In this new section, the OCR Guidance outlines the rights that accused employees have through the U.S. Constitution. It also discusses the protections offered through the Family Educational Rights and Privacy Act (FERPA). FERPA does not override federally protected due process rights of persons accused of sexual harassment. OCR notes that schools must also weigh the requirements that Title IX imposes regarding promptness and effectiveness as they apply to allegations of sexual harassment, particularly because these standards are designed to protect complainants. OCR, in the new Guidance, remarks that further examinations of the dynamic interaction between FERPA, a complainant’s need to know and the accused right to privacy are continuing. In addition, schools must comply with local and state statutes and regulations that govern the rights of the accused. It is stressed in the Revised Guidance that if the complainant insists that his/her name not be revealed to the alleged harasser and the accused person cannot defend her/himself against the allegation because the alleged harasser does not know the identity of the accuser, then OCR would not expect disciplinary sanction against the alleged harasser.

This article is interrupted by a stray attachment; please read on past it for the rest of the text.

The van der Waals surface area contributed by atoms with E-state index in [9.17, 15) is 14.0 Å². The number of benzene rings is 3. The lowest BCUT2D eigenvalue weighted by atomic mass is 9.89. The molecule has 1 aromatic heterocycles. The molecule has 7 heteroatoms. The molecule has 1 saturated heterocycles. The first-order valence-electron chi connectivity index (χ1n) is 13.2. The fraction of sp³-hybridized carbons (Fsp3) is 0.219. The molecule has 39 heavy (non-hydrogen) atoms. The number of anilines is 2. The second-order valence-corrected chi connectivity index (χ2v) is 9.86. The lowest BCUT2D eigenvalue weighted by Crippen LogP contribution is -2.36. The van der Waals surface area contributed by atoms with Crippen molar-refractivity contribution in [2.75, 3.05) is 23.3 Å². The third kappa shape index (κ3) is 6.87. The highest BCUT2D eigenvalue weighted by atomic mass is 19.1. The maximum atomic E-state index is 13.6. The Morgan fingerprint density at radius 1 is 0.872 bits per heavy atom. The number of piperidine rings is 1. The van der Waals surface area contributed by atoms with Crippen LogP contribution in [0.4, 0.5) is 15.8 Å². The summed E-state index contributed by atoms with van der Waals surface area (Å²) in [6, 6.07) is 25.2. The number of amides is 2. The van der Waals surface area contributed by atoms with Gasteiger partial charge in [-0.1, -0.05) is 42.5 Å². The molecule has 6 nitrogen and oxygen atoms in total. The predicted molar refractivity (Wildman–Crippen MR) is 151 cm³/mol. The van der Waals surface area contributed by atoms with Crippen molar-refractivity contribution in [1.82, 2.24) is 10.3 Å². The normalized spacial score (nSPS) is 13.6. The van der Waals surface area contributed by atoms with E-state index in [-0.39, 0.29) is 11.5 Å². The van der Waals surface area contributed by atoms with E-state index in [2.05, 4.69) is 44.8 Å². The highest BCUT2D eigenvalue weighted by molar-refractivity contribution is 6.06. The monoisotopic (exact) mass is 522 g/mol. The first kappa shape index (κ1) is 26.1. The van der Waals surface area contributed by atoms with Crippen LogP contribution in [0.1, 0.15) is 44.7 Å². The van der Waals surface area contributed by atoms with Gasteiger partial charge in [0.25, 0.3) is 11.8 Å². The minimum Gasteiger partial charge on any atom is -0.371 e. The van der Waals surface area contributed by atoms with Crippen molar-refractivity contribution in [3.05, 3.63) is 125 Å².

Further, a school should be aware of the confidentiality concerns of an accused employee (or student, for that matter). Publicized accusations that are found to be false may, the Revised Guidance acknowledges, irreparably harm the reputation of the person against whom such accusations are made.

Confidentiality
If a student requests that confidentiality be maintained, the OCR Revised Guidance notes that the school should discuss confidentiality standards with the student. The school should also make it clear that its ability to effectively respond to an allegation of sexual harassment may be seriously hampered if the complainant insists that her/his identity remaining confidential. The school should also take this opportunity to explain its policy prohibiting retaliation and assure the complainant that t will take all necessary steps to protect her/him from retaliation. If the student still asks that her/his name not be revealed, “the school should take all reasonable steps to investigate and respond to the complaint consistent with the student’s request as long as doing so does not prevent the school from responding effectively to the harassment and preventing harassment of other students.”